What the G-20 Summit accomplished

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President Bush gestures as he addresses the G-20 leaders and delegates at the National Building Museum in Washington, DC. (Image: White House photo: Eric Draper)

The so-called G-8 became the G-20 this weekend as thirteen emerging powers sat next to the industrialized nations to talk about fixing the global economy.

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At the formal dinner, the President of the United States had the President of Brazil on his right while the President of China sat on his left. Saudi Arabia, India and other developing nations also were at the table, along with Japan, Russia and the industrialized nations of Europe, dramatizing the new reality of economic interdependence.

The man who wasn't there was Barack Obama. "To the Point" delves into what the meeting accomplished and the challenges left for the next President of the United States.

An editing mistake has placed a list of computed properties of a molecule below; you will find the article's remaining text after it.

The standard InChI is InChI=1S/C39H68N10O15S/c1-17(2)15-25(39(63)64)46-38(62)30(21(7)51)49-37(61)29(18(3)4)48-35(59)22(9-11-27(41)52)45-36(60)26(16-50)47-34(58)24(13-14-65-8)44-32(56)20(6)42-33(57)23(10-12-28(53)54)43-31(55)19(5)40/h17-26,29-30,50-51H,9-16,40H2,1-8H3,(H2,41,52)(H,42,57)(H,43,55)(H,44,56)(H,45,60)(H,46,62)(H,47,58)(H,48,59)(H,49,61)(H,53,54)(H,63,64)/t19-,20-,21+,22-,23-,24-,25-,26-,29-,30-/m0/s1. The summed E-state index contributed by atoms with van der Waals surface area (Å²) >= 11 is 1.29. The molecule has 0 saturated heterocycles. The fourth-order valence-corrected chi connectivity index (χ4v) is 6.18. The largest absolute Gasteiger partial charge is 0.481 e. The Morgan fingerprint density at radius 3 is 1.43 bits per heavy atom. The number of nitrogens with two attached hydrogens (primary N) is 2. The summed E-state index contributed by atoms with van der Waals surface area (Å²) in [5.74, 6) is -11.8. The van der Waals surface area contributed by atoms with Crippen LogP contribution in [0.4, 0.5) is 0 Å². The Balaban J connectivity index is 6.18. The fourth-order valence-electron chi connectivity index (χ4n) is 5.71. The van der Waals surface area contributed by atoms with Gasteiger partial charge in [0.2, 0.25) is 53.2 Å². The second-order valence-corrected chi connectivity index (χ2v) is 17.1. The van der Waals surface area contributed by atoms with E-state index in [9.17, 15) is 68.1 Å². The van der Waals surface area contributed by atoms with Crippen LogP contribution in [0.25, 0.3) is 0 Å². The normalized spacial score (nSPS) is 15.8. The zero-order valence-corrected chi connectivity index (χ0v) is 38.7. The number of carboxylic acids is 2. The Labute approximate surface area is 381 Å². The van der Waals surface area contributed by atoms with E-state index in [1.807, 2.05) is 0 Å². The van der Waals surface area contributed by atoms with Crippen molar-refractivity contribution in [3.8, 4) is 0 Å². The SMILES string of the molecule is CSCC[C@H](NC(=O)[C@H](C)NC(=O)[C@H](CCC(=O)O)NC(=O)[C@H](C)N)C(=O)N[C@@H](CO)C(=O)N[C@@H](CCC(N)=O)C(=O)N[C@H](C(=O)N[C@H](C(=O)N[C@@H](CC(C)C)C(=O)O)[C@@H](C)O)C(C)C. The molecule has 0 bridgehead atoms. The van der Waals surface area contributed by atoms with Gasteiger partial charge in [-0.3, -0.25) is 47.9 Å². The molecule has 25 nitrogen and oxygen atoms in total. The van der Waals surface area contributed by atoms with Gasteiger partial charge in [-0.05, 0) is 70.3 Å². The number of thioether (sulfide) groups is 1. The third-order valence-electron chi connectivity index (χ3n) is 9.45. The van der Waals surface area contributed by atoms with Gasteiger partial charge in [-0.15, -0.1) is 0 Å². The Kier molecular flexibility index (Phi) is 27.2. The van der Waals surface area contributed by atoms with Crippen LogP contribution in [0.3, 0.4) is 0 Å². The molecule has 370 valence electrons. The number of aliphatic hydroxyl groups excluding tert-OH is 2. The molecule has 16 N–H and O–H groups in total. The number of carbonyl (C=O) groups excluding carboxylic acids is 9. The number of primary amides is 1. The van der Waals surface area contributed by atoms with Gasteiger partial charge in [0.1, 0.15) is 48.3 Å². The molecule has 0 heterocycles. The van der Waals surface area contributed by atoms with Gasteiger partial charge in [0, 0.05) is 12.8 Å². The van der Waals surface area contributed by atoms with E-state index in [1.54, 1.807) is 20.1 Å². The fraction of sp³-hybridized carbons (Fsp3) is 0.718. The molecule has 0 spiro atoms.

Guests:
- Zanny Minton Beddoes: Washington Economics Editor for the "Economist"
- Yasheng Huang: Professor of Political Economy and International Management, Massachusetts Institute of Technology
- Niall Ferguson: Professor of History, Harvard University
- Edward Lozansky: Founder and President, American University in Moscow
- Luigi Zingales: Professor of Finance, University of Chicago

Hosted by award-winning journalist Warren Olney, "To the Point" presents informative and thought-provoking discussion of major news stories — front-page issues that attract a savvy and serious news audience.

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